‘All roads lead
to Drogheda’

Joh O Loughglin tries in vain to stop this Shane Kennon score
Against Laois two weeks ago Louth dominated the high ball. Time and again Paddy Keenan and Brian Donnelly snatched the ball or fisted it down to a waiting team mate.

Against Laois two weeks ago Louth dominated the high ball. Time and again Paddy Keenan and Brian Donnelly snatched the ball or fisted it down to a waiting team mate.

The man who did more than most to ensure that this happened repeatedly was goalkeeper Neil Gallagher.

The Cooley net-minder’s distribution so far this year has been excellent. And on that Sunday in Portlaoise he was able to clip the ball with apparent ease into the middle of the field with pin-point accuracy for Keenan or Donnelly to retrieve.

But it wasn’t just the accuracy that made it effective. It was the speed at which Gallagher was able to pick out the free man and change his approach. The Louth number one explained that the kick out has become an essential tool of the modern game.

“I suppose with goalkeeping nowadays there’s a lot of emphasis on the kick outs. It’s nice to be able to work on it every week in training and try and win the possession of the ball.”

In front of him that day was a debutant in the shape of John Bingham. Gallagher had nothing but praise for the way the Ardee St Mary’s man conducted himself.

“John’s a good lad. He played very well in that game. But he’s been around for years and he was like a duck to water I suppose. He’s been going well in training and he took his chance.”

League warning

The league game against Wexford earlier this year was a bitter disappointment for Louth according to Gallagher. Two early goals in that game punctured the Wee County’s chances of victory. The Cooley man knows Wexford will be full of confidence when they arrive in Drogheda.

“They’ll be coming up here with no fear, obviously enough. They know the surroundings. The least time they were here they gave us a bit of a lesson in the league. But hopefully we’ll be well prepared for that.

“Goals win games and they got them at the right time that day. There was a strong breeze blowing and we just couldn’t claw it back. We were really disappointed and sort of felt sorry for ourselves, but hopefully we’ll learn from that.”

The confidence this year has been very high within the Louth camp. And the win in O’Moore Park has only added to that growing sence of optimism.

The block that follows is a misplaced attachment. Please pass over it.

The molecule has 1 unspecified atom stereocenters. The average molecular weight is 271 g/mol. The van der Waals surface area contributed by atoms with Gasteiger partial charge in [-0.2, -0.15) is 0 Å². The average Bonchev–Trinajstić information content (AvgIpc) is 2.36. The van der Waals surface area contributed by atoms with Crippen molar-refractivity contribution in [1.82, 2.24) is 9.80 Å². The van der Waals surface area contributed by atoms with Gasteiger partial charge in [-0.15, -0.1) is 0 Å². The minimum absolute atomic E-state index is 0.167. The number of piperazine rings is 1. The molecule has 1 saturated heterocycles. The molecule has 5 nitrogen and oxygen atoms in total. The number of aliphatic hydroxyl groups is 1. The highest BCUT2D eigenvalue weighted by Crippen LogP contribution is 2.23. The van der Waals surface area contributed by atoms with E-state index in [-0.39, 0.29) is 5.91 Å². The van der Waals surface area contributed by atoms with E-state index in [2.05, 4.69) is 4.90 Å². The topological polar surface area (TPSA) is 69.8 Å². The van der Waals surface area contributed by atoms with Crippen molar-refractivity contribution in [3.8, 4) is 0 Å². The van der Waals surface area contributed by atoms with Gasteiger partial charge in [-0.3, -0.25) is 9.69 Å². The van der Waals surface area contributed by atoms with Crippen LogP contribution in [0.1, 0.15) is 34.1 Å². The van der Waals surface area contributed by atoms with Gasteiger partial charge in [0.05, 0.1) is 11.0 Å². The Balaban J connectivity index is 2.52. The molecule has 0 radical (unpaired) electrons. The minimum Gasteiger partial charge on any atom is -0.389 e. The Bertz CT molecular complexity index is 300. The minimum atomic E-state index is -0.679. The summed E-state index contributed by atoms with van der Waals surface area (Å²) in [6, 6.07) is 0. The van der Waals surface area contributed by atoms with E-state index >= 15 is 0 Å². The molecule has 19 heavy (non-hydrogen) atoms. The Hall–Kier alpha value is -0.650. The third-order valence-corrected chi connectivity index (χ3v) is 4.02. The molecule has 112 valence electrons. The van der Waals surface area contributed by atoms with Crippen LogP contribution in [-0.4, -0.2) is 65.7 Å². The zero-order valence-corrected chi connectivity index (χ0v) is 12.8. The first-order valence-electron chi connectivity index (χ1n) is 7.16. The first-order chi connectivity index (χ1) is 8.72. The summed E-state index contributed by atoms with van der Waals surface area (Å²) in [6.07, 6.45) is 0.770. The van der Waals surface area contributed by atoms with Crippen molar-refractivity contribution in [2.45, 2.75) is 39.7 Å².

“The confidence levels are very high, naturally enough after any championship victory really. Winning always brings confidence to the team and we’re looking forward to Sunday’s game. Laois is done now, we move on and focus on Wexford.”

For their part Wexford have had relatively good form in the Leinster championship over the last few years. It’ll make Sunday’s game a tough proposition.

“They’ve plenty of good forwards. Wexford have done well in championship football recently even though they’ve been playing division three football they’ve gotten to a couple of Leinster Finals and were very unfortunate against Dublin. It’s not going to be easy.”

One thing Louth teams have been accused of in the past is an inability to be consistent when it came to the championship. Last year was a perfect case of that. Gallagher revealed that the panel are keen to put that accusation to bed.

“We spoke about that as well. We’ve been a flash in the pan at times – a good performance here and a bad performance there. We’re just looking for a bit of consistency now. Look we’re not looking past Wexford now and hopefully we’ll get the right result on Sunday.”

Getting that result on Sunday is swaying the way of the Wee County, if some bookies are to be believed. The Louth keeper is simply concentrating on the Wexford match and any thoughts of added pressure are far from his mind.

“I don’t know what way the bookies have it and I’m not too interested either. But we went to Laois and felt we were in a good place and that we could take them and thats what happened. That’ll be the same on Sunday.”